Jelly Bean, a keystone of Android's greatness, turns ten years old

Jelly Bean, a keystone of Android’s greatness, turns ten years old

I’m clearly a big fan of Android, but even I can admit that the platform took a while to hit its stride. It wasn’t until Android 4.0 Ice Cream Sandwich that Android arguably started to feel feature-complete in the face of its (dwindling) competitors. But it was the various Android 4.X Jelly Bean versions that truly made Android start to feel like home for me. It was the era of Holo’s UI refinement and declining jank, the rise of Play Services, and the golden age of Android ROMs. And ten years ago today, Android 4.1 Jelly Bean descended on the world.

A walk through Jelly Bean’s baby blue wonderland

Some readers might remember a time before Material when Android’s aesthetic was a little darker. A Tron-tinted UI called “Holo” ruled the stock Android land, with blue accents, hard angles, and dark vibes. Whole chunks of Android were dark-themed in themselves (before we all started asking for it as a feature), but it was far from a dark age.


Android 4.3 on the Galaxy Nexus, circa 2018.

I should stress that Holo, of course, actually debuted with Android 4.0, but it was the look all the way through Android 4.4. It’s a big chunk of how people will remember that period, though there might be more sentimentality than actual beauty driving those memories. When I jumped back onto a Galaxy Nexus in 2018 as part of the Android anniversary (replete with Android 4.3 Jelly Bean), the garish changes in contrast between apps and system components could be confusing and a little distracting, blinding me randomly at night and ever just making it harder to see and read details at random times.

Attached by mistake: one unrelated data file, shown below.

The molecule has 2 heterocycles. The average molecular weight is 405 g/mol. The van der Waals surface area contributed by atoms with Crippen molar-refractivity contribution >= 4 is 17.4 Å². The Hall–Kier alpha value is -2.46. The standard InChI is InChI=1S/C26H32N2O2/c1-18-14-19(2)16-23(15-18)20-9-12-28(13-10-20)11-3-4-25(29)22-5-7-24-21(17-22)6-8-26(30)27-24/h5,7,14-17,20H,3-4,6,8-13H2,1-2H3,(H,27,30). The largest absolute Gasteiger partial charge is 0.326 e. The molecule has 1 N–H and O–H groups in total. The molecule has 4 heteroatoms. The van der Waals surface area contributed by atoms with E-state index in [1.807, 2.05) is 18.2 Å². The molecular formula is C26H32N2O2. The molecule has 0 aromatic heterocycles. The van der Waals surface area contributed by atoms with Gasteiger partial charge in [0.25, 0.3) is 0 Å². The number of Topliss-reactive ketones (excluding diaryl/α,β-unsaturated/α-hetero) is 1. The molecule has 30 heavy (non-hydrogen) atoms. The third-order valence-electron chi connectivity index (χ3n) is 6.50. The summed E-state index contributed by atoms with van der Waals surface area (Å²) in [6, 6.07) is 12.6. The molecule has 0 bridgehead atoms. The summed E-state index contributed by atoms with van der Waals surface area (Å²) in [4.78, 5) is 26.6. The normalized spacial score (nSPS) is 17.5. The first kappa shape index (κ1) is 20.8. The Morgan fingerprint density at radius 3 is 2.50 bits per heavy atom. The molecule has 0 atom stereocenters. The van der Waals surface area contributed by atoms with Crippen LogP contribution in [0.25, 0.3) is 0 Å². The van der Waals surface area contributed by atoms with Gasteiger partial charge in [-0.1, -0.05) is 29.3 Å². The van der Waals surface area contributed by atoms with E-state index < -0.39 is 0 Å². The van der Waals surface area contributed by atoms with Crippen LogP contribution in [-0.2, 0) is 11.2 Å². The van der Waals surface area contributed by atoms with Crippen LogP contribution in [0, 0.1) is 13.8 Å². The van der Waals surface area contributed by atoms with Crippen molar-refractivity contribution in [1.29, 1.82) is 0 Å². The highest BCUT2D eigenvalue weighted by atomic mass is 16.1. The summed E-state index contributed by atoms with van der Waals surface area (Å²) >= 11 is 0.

Yes, HOLOYOLO (unarguably), but it wasn’t all good. Remember the blocky and ugly gray gradient used in the background on certain spots, like the notification shade? Google did eventually fix that, but it was an awful look. And however much you liked those electric blue accents, they were actually pretty hard to read sometimes.

In fact, that’s part of the reason Holo was ultimately left behind. Sure, it was cool in ways that are hard to define with a nerdy aesthetic (or maybe we all just really liked the Tron sequel), but it wasn’t very accessible, lacking the sort of contrast that the subsequent Material themes offered. But there was a straightforwardness and simplicity to Holo that felt right for Android at the time, an earnestness even when it was lacking. After going back through so many of the major Android releases during that anniversary celebration, I came to see Holo as the ultimate refinement of that early engineer-driven design when Android had to prove itself first on features. But there was more to Jelly Bean than just Holo.

Project Butter, the rise (and tyranny) of Play Services, and other changes

This earlier Android era was a little less structured when it came to updates before Google settled on its more recent and strict yearly release cycle. The platform’s “fragmentation” problem was in full swing, with huge feature differences between different Android versions and different Android phones.

The fact that the Jelly Bean name spanned what were three major releases at the time might make it seem like it lasted longer than it did, but the three versions were actually released by Google in just over one calendar year, from July to July 2012-2013, and Kit Kat supplanted it in October 2013. Updates were an even bigger issue back then, so a lot of third-party phones didn’t even see the first Jelly Bean release until long after the third one happened. And that’s too bad, because Jelly Bean delivered arguably one of the biggest changes to the customer experience the platform saw.

Before Android 4.1, as much as we loved the operating system, it had a long-standing reputation for being janky and laggy. Dropped frames and random hangs weren’t some kind of once-in-a-while thing; that’s just what Android was like deep down inside. And so, deep down inside, Google decided to change things.